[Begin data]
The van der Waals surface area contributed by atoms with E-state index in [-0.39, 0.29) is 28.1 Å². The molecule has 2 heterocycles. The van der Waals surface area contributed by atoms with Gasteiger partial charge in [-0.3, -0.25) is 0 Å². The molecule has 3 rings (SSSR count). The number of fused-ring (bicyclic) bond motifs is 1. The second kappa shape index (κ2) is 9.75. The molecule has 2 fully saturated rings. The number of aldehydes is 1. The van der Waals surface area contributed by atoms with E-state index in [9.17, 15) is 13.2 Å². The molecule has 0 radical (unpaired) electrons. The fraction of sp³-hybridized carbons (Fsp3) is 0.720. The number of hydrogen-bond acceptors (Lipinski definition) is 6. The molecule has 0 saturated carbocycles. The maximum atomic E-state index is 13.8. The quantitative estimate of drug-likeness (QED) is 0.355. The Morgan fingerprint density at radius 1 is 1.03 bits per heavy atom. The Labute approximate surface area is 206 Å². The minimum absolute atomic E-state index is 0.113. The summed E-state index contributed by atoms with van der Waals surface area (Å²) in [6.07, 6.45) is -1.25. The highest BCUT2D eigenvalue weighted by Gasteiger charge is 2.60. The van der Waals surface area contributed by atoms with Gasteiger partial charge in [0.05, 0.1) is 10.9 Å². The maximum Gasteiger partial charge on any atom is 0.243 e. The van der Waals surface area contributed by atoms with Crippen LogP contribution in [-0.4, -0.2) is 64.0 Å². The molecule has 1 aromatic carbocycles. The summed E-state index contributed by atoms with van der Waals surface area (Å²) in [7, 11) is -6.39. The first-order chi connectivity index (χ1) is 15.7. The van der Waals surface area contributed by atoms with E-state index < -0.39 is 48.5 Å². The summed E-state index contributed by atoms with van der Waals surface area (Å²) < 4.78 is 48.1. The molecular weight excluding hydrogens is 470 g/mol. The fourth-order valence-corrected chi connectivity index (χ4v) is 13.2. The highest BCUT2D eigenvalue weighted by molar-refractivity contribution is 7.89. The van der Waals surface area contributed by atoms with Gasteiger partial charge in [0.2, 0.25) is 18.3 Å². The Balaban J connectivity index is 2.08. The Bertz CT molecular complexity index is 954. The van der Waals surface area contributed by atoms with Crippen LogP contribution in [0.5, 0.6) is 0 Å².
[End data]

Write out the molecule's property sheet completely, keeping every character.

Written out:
The van der Waals surface area contributed by atoms with E-state index in [-0.39, 0.29) is 28.1 Å². The molecule has 2 heterocycles. The van der Waals surface area contributed by atoms with Gasteiger partial charge in [-0.3, -0.25) is 0 Å². The molecule has 3 rings (SSSR count). The number of fused-ring (bicyclic) bond motifs is 1. The second kappa shape index (κ2) is 9.75. The molecule has 2 fully saturated rings. The number of aldehydes is 1. The van der Waals surface area contributed by atoms with E-state index in [9.17, 15) is 13.2 Å². The molecule has 0 radical (unpaired) electrons. The fraction of sp³-hybridized carbons (Fsp3) is 0.720. The number of hydrogen-bond acceptors (Lipinski definition) is 6. The molecule has 0 saturated carbocycles. The maximum atomic E-state index is 13.8. The quantitative estimate of drug-likeness (QED) is 0.355. The Morgan fingerprint density at radius 1 is 1.03 bits per heavy atom. The Labute approximate surface area is 206 Å². The minimum absolute atomic E-state index is 0.113. The summed E-state index contributed by atoms with van der Waals surface area (Å²) in [6.07, 6.45) is -1.25. The highest BCUT2D eigenvalue weighted by Gasteiger charge is 2.60. The van der Waals surface area contributed by atoms with Gasteiger partial charge in [0.05, 0.1) is 10.9 Å². The maximum Gasteiger partial charge on any atom is 0.243 e. The van der Waals surface area contributed by atoms with Crippen LogP contribution in [-0.4, -0.2) is 64.0 Å². The molecule has 1 aromatic carbocycles. The summed E-state index contributed by atoms with van der Waals surface area (Å²) in [7, 11) is -6.39. The first-order chi connectivity index (χ1) is 15.7. The van der Waals surface area contributed by atoms with E-state index < -0.39 is 48.5 Å². The summed E-state index contributed by atoms with van der Waals surface area (Å²) < 4.78 is 48.1. The molecular weight excluding hydrogens is 470 g/mol. The fourth-order valence-corrected chi connectivity index (χ4v) is 13.2. The highest BCUT2D eigenvalue weighted by molar-refractivity contribution is 7.89. The van der Waals surface area contributed by atoms with Gasteiger partial charge in [0.2, 0.25) is 18.3 Å². The Balaban J connectivity index is 2.08. The Bertz CT molecular complexity index is 954. The van der Waals surface area contributed by atoms with Crippen LogP contribution in [0.5, 0.6) is 0 Å².